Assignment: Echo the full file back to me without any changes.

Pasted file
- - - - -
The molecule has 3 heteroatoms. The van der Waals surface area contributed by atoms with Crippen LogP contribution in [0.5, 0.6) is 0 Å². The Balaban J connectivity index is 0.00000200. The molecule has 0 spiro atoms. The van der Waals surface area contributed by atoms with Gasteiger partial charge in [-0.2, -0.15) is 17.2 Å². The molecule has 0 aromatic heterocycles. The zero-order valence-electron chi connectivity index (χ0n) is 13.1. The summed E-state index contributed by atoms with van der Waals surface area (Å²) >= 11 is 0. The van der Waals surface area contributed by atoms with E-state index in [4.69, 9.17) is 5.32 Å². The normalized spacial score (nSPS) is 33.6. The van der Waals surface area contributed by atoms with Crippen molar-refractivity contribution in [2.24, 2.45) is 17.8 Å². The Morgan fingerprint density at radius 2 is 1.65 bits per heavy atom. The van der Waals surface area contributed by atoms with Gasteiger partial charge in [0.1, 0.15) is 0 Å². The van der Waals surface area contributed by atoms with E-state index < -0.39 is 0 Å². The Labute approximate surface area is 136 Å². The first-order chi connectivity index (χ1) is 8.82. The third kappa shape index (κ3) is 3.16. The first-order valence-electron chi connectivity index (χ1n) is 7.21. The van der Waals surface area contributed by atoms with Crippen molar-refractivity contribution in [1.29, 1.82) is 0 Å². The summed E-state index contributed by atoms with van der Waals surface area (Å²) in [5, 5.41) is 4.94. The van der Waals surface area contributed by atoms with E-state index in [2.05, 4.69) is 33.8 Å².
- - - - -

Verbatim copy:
The molecule has 3 heteroatoms. The van der Waals surface area contributed by atoms with Crippen LogP contribution in [0.5, 0.6) is 0 Å². The Balaban J connectivity index is 0.00000200. The molecule has 0 spiro atoms. The van der Waals surface area contributed by atoms with Gasteiger partial charge in [-0.2, -0.15) is 17.2 Å². The molecule has 0 aromatic heterocycles. The zero-order valence-electron chi connectivity index (χ0n) is 13.1. The summed E-state index contributed by atoms with van der Waals surface area (Å²) >= 11 is 0. The van der Waals surface area contributed by atoms with E-state index in [4.69, 9.17) is 5.32 Å². The normalized spacial score (nSPS) is 33.6. The van der Waals surface area contributed by atoms with Crippen molar-refractivity contribution in [2.24, 2.45) is 17.8 Å². The Morgan fingerprint density at radius 2 is 1.65 bits per heavy atom. The van der Waals surface area contributed by atoms with Gasteiger partial charge in [0.1, 0.15) is 0 Å². The van der Waals surface area contributed by atoms with E-state index < -0.39 is 0 Å². The Labute approximate surface area is 136 Å². The first-order chi connectivity index (χ1) is 8.82. The third kappa shape index (κ3) is 3.16. The first-order valence-electron chi connectivity index (χ1n) is 7.21. The van der Waals surface area contributed by atoms with Crippen molar-refractivity contribution in [1.29, 1.82) is 0 Å². The summed E-state index contributed by atoms with van der Waals surface area (Å²) in [5, 5.41) is 4.94. The van der Waals surface area contributed by atoms with E-state index in [2.05, 4.69) is 33.8 Å².